It is unfashionable to suggest that enactive processes - including some that involve the mirror neuron system - might contribute to the comprehension of sign language. The present essay formulates and defends a version of that unfashionable suggestion, as it applies to certain forms of syntactic processing. There is evidence that has been thought to weigh against any such suggestion, coming from neuroimaging experiments and from the study of Deaf aphasics. In both cases it is shown to be unpersuasive.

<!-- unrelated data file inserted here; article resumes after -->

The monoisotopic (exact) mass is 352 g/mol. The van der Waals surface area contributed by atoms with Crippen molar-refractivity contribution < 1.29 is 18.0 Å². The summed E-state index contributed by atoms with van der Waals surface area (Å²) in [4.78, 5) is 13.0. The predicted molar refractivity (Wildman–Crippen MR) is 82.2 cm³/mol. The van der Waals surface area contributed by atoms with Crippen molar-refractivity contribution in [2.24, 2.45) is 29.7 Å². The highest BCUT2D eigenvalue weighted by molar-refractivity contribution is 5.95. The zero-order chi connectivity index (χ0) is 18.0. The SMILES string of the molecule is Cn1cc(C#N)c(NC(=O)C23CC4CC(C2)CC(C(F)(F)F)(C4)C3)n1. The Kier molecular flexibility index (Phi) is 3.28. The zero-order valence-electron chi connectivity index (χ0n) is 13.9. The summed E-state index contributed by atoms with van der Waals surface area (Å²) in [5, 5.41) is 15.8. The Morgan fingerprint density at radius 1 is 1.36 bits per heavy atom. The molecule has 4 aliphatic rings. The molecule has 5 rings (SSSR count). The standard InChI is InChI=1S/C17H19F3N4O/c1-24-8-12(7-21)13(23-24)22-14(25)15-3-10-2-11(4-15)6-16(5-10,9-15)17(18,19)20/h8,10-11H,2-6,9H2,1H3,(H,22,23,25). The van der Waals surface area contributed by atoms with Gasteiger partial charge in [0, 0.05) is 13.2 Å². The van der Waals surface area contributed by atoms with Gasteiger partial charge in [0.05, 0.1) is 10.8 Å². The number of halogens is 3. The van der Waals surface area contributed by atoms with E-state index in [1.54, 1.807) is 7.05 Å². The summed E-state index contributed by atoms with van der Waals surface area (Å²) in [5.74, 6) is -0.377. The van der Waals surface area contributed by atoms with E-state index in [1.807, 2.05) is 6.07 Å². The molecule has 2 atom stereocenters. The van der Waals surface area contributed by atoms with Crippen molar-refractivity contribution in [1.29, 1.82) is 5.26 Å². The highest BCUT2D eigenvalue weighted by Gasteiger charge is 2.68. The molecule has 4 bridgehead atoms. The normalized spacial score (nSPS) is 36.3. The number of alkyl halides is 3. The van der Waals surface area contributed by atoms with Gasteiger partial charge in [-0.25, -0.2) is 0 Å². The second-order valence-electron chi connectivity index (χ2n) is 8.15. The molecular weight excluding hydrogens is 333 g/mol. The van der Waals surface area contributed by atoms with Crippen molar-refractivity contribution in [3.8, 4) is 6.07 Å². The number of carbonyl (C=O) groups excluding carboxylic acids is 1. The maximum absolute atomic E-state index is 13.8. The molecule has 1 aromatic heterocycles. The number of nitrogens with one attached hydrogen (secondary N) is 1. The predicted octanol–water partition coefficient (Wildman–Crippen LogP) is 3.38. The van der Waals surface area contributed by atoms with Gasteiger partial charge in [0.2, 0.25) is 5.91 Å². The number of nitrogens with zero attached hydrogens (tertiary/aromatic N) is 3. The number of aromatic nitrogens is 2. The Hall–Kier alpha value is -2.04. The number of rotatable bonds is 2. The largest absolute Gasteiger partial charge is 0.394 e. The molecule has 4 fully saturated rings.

Full citation [Harvard style]:
Mole, C. , Turner, G. H. (2019). Enactive processing of the syntax of sign language. Phenomenology and the Cognitive Sciences 18 (2), pp. 317-332.
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